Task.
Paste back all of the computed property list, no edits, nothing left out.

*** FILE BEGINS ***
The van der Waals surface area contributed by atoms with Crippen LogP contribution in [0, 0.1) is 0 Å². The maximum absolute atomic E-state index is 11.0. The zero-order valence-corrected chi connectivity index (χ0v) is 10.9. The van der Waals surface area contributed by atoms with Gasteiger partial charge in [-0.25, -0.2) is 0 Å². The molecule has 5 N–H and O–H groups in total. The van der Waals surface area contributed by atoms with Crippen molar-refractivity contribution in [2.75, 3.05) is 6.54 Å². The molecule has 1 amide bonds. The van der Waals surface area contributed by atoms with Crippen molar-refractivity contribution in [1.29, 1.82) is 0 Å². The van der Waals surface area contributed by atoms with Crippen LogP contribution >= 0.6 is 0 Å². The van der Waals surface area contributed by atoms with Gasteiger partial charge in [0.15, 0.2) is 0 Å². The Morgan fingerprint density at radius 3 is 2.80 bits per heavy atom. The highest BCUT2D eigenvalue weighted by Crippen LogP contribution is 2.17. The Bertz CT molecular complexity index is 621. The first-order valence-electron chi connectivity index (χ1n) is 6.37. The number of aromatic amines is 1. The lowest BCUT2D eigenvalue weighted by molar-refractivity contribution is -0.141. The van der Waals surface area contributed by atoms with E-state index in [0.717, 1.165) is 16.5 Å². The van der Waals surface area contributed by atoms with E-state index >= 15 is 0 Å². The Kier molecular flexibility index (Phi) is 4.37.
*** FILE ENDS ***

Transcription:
The van der Waals surface area contributed by atoms with Crippen LogP contribution in [0, 0.1) is 0 Å². The maximum absolute atomic E-state index is 11.0. The zero-order valence-corrected chi connectivity index (χ0v) is 10.9. The van der Waals surface area contributed by atoms with Gasteiger partial charge in [-0.25, -0.2) is 0 Å². The molecule has 5 N–H and O–H groups in total. The van der Waals surface area contributed by atoms with Crippen molar-refractivity contribution in [2.75, 3.05) is 6.54 Å². The molecule has 1 amide bonds. The van der Waals surface area contributed by atoms with Crippen molar-refractivity contribution in [1.29, 1.82) is 0 Å². The van der Waals surface area contributed by atoms with Crippen LogP contribution >= 0.6 is 0 Å². The van der Waals surface area contributed by atoms with Gasteiger partial charge in [0.15, 0.2) is 0 Å². The Morgan fingerprint density at radius 3 is 2.80 bits per heavy atom. The highest BCUT2D eigenvalue weighted by Crippen LogP contribution is 2.17. The Bertz CT molecular complexity index is 621. The first-order valence-electron chi connectivity index (χ1n) is 6.37. The number of aromatic amines is 1. The lowest BCUT2D eigenvalue weighted by molar-refractivity contribution is -0.141. The van der Waals surface area contributed by atoms with E-state index in [0.717, 1.165) is 16.5 Å². The van der Waals surface area contributed by atoms with E-state index >= 15 is 0 Å². The Kier molecular flexibility index (Phi) is 4.37.